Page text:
Interviews, Art Direction and Photography by Asad Sheikh.
Degree: Bachelor of Design (Knitwear Design)
Home town: Guwahati
How would you introduce your graduate collection?
Plastic Fantastic is a feel-good concept that captures the essence of youth. It’s playful — the idea is to have fun with what one wears — and it isn’t an embodiment of what the male gaze wants.
It is a wearable-art collection and involves elements inspired by the Barbie and bimbocore cultures as a feminist message that reclaims these tropes as empowering rather than derogatory and shallow, as seen in popular culture. Colour is used in unapologetic and unexpected ways — pink, purple and other sunset hues all have a home here — and the silhouettes range from fluid, feminine forms to younger, playful shapes with DIY elements. The range uses asymmetrical details and cut-outs, layering, experimental materials, fur, beads and hand-knitting.
It’s self-indulgent, it’s unapologetic and it’s pretty!
Tell us about your favourite look from the collection.
My favourite look from the collection is a single-sleeve ombré gown with exaggerated sleeve and bottom-hem details and a crochet bikini made of hearts. The colours are bright and playful while the silhouettes are fluid and sultry. This was one of the more wearable looks, and the idea was to strike a balance between art and wearability. My design process includes creating a mood, doodling, combining words with visuals and research.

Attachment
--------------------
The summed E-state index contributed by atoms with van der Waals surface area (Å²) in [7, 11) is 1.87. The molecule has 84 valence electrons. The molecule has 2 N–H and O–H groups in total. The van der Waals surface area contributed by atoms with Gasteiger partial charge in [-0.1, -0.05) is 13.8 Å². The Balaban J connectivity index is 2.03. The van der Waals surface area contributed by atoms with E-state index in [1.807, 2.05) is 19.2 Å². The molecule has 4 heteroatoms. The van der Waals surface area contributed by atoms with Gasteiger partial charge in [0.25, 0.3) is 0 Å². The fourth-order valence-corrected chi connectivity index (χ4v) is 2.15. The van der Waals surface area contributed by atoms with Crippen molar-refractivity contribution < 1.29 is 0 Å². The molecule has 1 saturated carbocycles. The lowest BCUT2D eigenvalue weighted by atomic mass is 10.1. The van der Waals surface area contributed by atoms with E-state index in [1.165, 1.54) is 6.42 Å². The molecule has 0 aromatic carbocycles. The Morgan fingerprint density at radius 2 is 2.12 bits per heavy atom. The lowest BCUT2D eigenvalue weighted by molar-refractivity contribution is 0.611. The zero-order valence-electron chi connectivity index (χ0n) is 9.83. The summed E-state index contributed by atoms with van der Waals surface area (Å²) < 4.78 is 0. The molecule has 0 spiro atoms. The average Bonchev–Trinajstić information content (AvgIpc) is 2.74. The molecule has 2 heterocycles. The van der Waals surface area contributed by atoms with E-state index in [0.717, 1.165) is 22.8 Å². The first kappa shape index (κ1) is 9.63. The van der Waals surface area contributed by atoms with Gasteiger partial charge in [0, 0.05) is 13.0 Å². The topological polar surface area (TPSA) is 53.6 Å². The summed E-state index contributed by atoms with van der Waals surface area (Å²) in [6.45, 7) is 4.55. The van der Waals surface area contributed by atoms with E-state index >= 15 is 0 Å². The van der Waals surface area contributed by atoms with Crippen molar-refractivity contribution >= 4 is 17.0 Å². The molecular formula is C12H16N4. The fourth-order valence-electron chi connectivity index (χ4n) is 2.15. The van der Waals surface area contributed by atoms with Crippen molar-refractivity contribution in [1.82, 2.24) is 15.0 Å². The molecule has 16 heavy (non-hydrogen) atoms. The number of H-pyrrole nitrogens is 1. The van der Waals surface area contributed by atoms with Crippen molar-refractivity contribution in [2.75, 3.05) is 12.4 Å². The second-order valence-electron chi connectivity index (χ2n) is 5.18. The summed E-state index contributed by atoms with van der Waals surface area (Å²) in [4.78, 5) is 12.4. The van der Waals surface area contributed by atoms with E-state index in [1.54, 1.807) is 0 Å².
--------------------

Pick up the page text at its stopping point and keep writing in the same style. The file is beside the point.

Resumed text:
Which format would best translate your work to the consumer — physical retail spaces, online stores, demi-couture, or purely as a form of visual consumption through images only?
Online consumption and demi-couture would suit it best, as it is intended to be a wearable-art collection.
Where do you think fashion is going with AI and the metaverse?
Fashion is becoming extremely personalised. It is bringing in customisation and more accessibility while reducing environmental impact.
Do you feel digital design is the answer to fashion’s waste problem?
Maybe it is not the solution, but it is definitely a step in the right direction. Digital design will almost negate the waste created in the development and experimentation stages, as well as production waste.